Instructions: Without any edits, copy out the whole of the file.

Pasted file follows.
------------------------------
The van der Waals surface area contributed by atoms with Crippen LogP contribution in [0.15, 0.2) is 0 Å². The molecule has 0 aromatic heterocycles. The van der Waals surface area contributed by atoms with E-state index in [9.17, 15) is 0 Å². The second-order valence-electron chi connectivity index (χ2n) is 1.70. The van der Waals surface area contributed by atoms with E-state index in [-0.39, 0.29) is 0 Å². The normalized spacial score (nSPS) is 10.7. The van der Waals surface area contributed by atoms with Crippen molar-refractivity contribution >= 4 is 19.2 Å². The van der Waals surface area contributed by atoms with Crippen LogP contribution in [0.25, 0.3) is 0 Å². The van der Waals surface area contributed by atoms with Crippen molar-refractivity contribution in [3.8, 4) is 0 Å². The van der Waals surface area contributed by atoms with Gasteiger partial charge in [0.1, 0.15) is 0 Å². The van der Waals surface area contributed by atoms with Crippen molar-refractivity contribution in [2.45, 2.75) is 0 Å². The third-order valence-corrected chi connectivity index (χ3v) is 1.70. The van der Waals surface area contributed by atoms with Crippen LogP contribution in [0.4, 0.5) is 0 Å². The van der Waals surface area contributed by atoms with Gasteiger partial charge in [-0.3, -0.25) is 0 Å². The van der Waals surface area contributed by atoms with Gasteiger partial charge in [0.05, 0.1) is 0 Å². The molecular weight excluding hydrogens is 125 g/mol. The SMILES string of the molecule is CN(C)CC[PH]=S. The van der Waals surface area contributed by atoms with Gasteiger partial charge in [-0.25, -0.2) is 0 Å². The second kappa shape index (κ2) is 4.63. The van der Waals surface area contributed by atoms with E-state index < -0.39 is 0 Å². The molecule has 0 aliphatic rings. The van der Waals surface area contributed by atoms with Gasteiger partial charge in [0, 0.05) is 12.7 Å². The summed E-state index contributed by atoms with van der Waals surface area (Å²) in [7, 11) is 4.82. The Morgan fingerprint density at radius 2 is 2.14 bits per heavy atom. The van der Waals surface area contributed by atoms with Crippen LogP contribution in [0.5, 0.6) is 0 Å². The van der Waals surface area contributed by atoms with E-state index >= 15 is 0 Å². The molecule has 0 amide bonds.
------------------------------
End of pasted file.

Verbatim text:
The van der Waals surface area contributed by atoms with Crippen LogP contribution in [0.15, 0.2) is 0 Å². The molecule has 0 aromatic heterocycles. The van der Waals surface area contributed by atoms with E-state index in [9.17, 15) is 0 Å². The second-order valence-electron chi connectivity index (χ2n) is 1.70. The van der Waals surface area contributed by atoms with E-state index in [-0.39, 0.29) is 0 Å². The normalized spacial score (nSPS) is 10.7. The van der Waals surface area contributed by atoms with Crippen molar-refractivity contribution >= 4 is 19.2 Å². The van der Waals surface area contributed by atoms with Crippen LogP contribution in [0.25, 0.3) is 0 Å². The van der Waals surface area contributed by atoms with Crippen molar-refractivity contribution in [3.8, 4) is 0 Å². The van der Waals surface area contributed by atoms with Gasteiger partial charge in [0.1, 0.15) is 0 Å². The van der Waals surface area contributed by atoms with Crippen molar-refractivity contribution in [2.45, 2.75) is 0 Å². The third-order valence-corrected chi connectivity index (χ3v) is 1.70. The van der Waals surface area contributed by atoms with Crippen LogP contribution in [0.4, 0.5) is 0 Å². The van der Waals surface area contributed by atoms with Gasteiger partial charge in [-0.3, -0.25) is 0 Å². The van der Waals surface area contributed by atoms with Gasteiger partial charge in [0.05, 0.1) is 0 Å². The molecular weight excluding hydrogens is 125 g/mol. The SMILES string of the molecule is CN(C)CC[PH]=S. The van der Waals surface area contributed by atoms with Gasteiger partial charge in [-0.25, -0.2) is 0 Å². The second kappa shape index (κ2) is 4.63. The van der Waals surface area contributed by atoms with E-state index < -0.39 is 0 Å². The molecule has 0 aliphatic rings. The van der Waals surface area contributed by atoms with Gasteiger partial charge in [0, 0.05) is 12.7 Å². The summed E-state index contributed by atoms with van der Waals surface area (Å²) in [7, 11) is 4.82. The Morgan fingerprint density at radius 2 is 2.14 bits per heavy atom. The van der Waals surface area contributed by atoms with Crippen LogP contribution in [0.5, 0.6) is 0 Å². The van der Waals surface area contributed by atoms with E-state index >= 15 is 0 Å². The molecule has 0 amide bonds.